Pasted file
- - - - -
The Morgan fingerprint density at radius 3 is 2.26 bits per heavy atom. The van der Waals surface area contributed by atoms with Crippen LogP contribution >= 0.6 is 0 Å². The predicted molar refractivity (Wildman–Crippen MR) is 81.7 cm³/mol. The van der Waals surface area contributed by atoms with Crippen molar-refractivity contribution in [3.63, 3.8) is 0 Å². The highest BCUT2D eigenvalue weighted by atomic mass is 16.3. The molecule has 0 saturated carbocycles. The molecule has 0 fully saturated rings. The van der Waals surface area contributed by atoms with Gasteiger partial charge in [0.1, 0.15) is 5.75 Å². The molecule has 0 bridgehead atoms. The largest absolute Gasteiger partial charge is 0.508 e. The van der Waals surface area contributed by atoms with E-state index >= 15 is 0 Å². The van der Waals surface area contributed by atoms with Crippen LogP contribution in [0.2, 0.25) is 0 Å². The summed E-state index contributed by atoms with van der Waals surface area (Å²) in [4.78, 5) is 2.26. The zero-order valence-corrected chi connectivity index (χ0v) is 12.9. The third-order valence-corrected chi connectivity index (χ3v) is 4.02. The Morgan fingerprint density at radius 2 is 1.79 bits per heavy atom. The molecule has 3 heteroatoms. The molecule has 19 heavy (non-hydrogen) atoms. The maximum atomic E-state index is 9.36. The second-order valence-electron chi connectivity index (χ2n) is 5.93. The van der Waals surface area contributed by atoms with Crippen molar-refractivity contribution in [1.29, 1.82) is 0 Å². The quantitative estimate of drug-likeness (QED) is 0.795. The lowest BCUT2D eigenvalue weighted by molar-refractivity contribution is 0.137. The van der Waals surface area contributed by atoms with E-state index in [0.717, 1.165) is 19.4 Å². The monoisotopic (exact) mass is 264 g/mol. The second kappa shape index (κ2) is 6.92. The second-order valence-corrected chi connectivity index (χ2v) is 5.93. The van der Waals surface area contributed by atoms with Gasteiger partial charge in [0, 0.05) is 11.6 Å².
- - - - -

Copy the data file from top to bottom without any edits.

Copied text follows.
The Morgan fingerprint density at radius 3 is 2.26 bits per heavy atom. The van der Waals surface area contributed by atoms with Crippen LogP contribution >= 0.6 is 0 Å². The predicted molar refractivity (Wildman–Crippen MR) is 81.7 cm³/mol. The van der Waals surface area contributed by atoms with Crippen molar-refractivity contribution in [3.63, 3.8) is 0 Å². The highest BCUT2D eigenvalue weighted by atomic mass is 16.3. The molecule has 0 saturated carbocycles. The molecule has 0 fully saturated rings. The van der Waals surface area contributed by atoms with Gasteiger partial charge in [0.1, 0.15) is 5.75 Å². The molecule has 0 bridgehead atoms. The largest absolute Gasteiger partial charge is 0.508 e. The van der Waals surface area contributed by atoms with E-state index >= 15 is 0 Å². The van der Waals surface area contributed by atoms with Crippen LogP contribution in [0.2, 0.25) is 0 Å². The summed E-state index contributed by atoms with van der Waals surface area (Å²) in [4.78, 5) is 2.26. The zero-order valence-corrected chi connectivity index (χ0v) is 12.9. The third-order valence-corrected chi connectivity index (χ3v) is 4.02. The Morgan fingerprint density at radius 2 is 1.79 bits per heavy atom. The molecule has 3 heteroatoms. The molecule has 19 heavy (non-hydrogen) atoms. The maximum atomic E-state index is 9.36. The second-order valence-electron chi connectivity index (χ2n) is 5.93. The van der Waals surface area contributed by atoms with Crippen molar-refractivity contribution in [1.29, 1.82) is 0 Å². The quantitative estimate of drug-likeness (QED) is 0.795. The lowest BCUT2D eigenvalue weighted by molar-refractivity contribution is 0.137. The van der Waals surface area contributed by atoms with E-state index in [0.717, 1.165) is 19.4 Å². The monoisotopic (exact) mass is 264 g/mol. The second kappa shape index (κ2) is 6.92. The second-order valence-corrected chi connectivity index (χ2v) is 5.93. The van der Waals surface area contributed by atoms with Gasteiger partial charge in [0, 0.05) is 11.6 Å².